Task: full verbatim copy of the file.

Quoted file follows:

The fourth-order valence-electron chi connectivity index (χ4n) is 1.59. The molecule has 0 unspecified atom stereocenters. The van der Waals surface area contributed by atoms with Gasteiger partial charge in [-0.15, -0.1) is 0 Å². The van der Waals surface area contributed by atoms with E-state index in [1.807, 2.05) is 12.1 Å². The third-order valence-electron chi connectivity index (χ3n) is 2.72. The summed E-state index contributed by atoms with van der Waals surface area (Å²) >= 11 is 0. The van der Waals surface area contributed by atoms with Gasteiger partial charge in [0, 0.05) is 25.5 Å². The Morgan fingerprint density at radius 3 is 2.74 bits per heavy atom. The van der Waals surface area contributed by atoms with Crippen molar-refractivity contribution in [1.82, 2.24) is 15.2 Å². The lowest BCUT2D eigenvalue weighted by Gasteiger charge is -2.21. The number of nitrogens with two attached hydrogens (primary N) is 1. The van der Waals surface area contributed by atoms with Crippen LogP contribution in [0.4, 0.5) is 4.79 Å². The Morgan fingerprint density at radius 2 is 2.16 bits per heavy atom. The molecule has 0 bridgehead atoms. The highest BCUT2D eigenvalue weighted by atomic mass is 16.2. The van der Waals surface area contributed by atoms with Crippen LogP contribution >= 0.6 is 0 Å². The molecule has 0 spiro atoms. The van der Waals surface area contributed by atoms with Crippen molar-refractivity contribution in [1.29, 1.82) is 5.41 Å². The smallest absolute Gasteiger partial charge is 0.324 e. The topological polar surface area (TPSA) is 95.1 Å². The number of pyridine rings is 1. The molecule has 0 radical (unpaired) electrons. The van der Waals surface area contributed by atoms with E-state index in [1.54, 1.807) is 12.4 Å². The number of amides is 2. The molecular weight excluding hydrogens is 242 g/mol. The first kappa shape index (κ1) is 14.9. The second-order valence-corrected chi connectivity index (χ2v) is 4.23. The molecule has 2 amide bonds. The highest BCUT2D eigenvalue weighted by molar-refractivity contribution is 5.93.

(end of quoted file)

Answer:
The fourth-order valence-electron chi connectivity index (χ4n) is 1.59. The molecule has 0 unspecified atom stereocenters. The van der Waals surface area contributed by atoms with Gasteiger partial charge in [-0.15, -0.1) is 0 Å². The van der Waals surface area contributed by atoms with E-state index in [1.807, 2.05) is 12.1 Å². The third-order valence-electron chi connectivity index (χ3n) is 2.72. The summed E-state index contributed by atoms with van der Waals surface area (Å²) >= 11 is 0. The van der Waals surface area contributed by atoms with Gasteiger partial charge in [0, 0.05) is 25.5 Å². The Morgan fingerprint density at radius 3 is 2.74 bits per heavy atom. The van der Waals surface area contributed by atoms with Crippen molar-refractivity contribution in [1.82, 2.24) is 15.2 Å². The lowest BCUT2D eigenvalue weighted by Gasteiger charge is -2.21. The number of nitrogens with two attached hydrogens (primary N) is 1. The van der Waals surface area contributed by atoms with Crippen LogP contribution in [0.4, 0.5) is 4.79 Å². The Morgan fingerprint density at radius 2 is 2.16 bits per heavy atom. The molecule has 0 bridgehead atoms. The highest BCUT2D eigenvalue weighted by atomic mass is 16.2. The van der Waals surface area contributed by atoms with Crippen LogP contribution >= 0.6 is 0 Å². The molecule has 0 spiro atoms. The van der Waals surface area contributed by atoms with Crippen molar-refractivity contribution in [1.29, 1.82) is 5.41 Å². The smallest absolute Gasteiger partial charge is 0.324 e. The topological polar surface area (TPSA) is 95.1 Å². The number of pyridine rings is 1. The molecule has 0 radical (unpaired) electrons. The van der Waals surface area contributed by atoms with E-state index in [1.54, 1.807) is 12.4 Å². The number of amides is 2. The molecular weight excluding hydrogens is 242 g/mol. The first kappa shape index (κ1) is 14.9. The second-order valence-corrected chi connectivity index (χ2v) is 4.23. The molecule has 2 amide bonds. The highest BCUT2D eigenvalue weighted by molar-refractivity contribution is 5.93.